June 3, 2020

The Soft, Tender, Lonely, Vulnerable Journey to Motherhood.

These last few months have held the most achingly beautiful moments of my life, bubbling over with joy and newness.

They have also been hard.

I was never one of those women who knew she wanted children, who felt that sure and steady beckoning to motherhood. No, I thought, mine is a life too heavy with ambition and too big, with hairy flaws, and chalk full of dreams and “things to figure out.”

As it turns out, it still is—but here I am anyway, showing up for a journey that has already been fragrant with surprise. It wasn’t so much that I changed my mind about motherhood, but rather that the universe seems more certain than I am that this is part of my rich and surprising path.

I was 9,000 miles from home, alone in an Airbnb, when I took a pregnancy test on a disbelieving whim. (I just knew my sore breasts were the result of all that rockclimbing.) When I saw the faint second line appear, I did the only thing that seemed to make sense at the time: I walked to the nearest bakery for a chocolate-glazed donut.

If I could sift out a measure of courage, I would tell you that beneath my honest contentment is a thin layer of loneliness.

I would tell you this is not what I imagined. I would be one of those adorably pregnant women, I thought. Traveling, and working, and glowing all over the place in my chic maternity clothes. There would be a baby shower stuffed to the brim with the fond smiles of my friends, coos over my growing belly, and perhaps a cheesy game or two.

Instead, I spent the final days of pregnancy in lockdown, half a world away from my family and oldest friends, rocking the same pair of green sweatpants for days on end. (Those adorable maternity dresses are still hanging in the closet. Maybe next time.)

I would tell you that every day brings a new worry about how we will shepherd a tiny soul with grace and kindness in this mad, mad world.

I would tell you about friendship, about the people one street over, and across the world who remind me how precious it is to be cared for, how simple and lovely.

I would tell you that for all of those cherished tethers, the ties that are strung with vulnerability and meaning, this is still a solitary journey. It is just us two.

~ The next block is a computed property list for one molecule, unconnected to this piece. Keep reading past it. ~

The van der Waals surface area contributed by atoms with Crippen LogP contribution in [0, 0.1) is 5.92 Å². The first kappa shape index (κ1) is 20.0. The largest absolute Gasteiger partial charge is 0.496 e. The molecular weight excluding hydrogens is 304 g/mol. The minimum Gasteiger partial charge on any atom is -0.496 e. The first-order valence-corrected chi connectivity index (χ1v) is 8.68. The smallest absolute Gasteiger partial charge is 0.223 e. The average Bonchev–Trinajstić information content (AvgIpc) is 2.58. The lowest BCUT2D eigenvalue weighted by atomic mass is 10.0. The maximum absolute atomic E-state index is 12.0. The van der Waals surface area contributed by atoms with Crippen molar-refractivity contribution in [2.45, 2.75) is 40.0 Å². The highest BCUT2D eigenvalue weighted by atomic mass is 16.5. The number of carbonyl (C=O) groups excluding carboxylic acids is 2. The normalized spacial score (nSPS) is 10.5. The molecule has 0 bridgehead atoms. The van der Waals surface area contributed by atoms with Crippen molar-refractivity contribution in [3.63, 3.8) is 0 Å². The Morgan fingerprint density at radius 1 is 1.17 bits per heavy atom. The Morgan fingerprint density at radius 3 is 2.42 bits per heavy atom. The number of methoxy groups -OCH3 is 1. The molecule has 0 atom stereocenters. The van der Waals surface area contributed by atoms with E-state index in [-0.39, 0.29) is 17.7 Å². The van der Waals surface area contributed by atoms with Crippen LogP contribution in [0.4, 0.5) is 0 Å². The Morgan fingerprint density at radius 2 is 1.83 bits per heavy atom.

I would tell you that when I look in the mirror at the sweet and weighty rounding of my belly, I have never loved myself more.

I would tell you about the curious, unbidden wellspring of connection I feel to life itself—to my mother and grandmothers and the women before them; to towering trees and the ocean’s roar and the night-soaked moon; to the thrum of my own heartbeat.

I would tell you that I’m already mourning the loss of my solitude.

I would tell you about the gentle, easy devotion of a man who loves this wee speck of stardust with a mightiness that leaves me breathless. I would tell you about the tenderness of soft hugs, and nightly belly rubs, and the warmest hope-sparked eyes. Surely, I think, such a fierce father’s love bears a sacredness all its own.

I would tell you that I ate three slices of chocolate cake in one day.

I would tell you how the sight of a final, lonesome leaf clinging to a winter-ready branch makes me weep. (Not to worry; this is precisely the kind of thing that makes me weep on an average day.)

I would tell you that for all my mantras and meditations, sometimes I am still scared. I am scared of the pain and the unknowingness—that my farm-girl grit may dissipate when I need it the most. I am scared of the lumbering questions that creep in during the long string of muddled, sleepless nights. For all my belief in magic and stardust and meant-to-be, what if this perfect little creature chose the wrong woman for motherhood?

I hold my grief and gratitude in the same hand. For every tender shoot of awe at the kicks and flutters and tiny hiccups, there is a cracked seed of sadness rooted next to it.

But then I remember that this—this is our deep, primordial task as human beings: to grapple clumsily with the soft edges of uncertainty—not to emerge victorious or whole, but to be a little more gracious with our own doubt and wondering.

I have always prized listening as a high calling. In these final days of watchful waiting, it feels like a hallowed duty to listen with a fervency I never have before; to listen to birdsong, and silence, and my own emboldening voice.

And soon enough, to baby cries.


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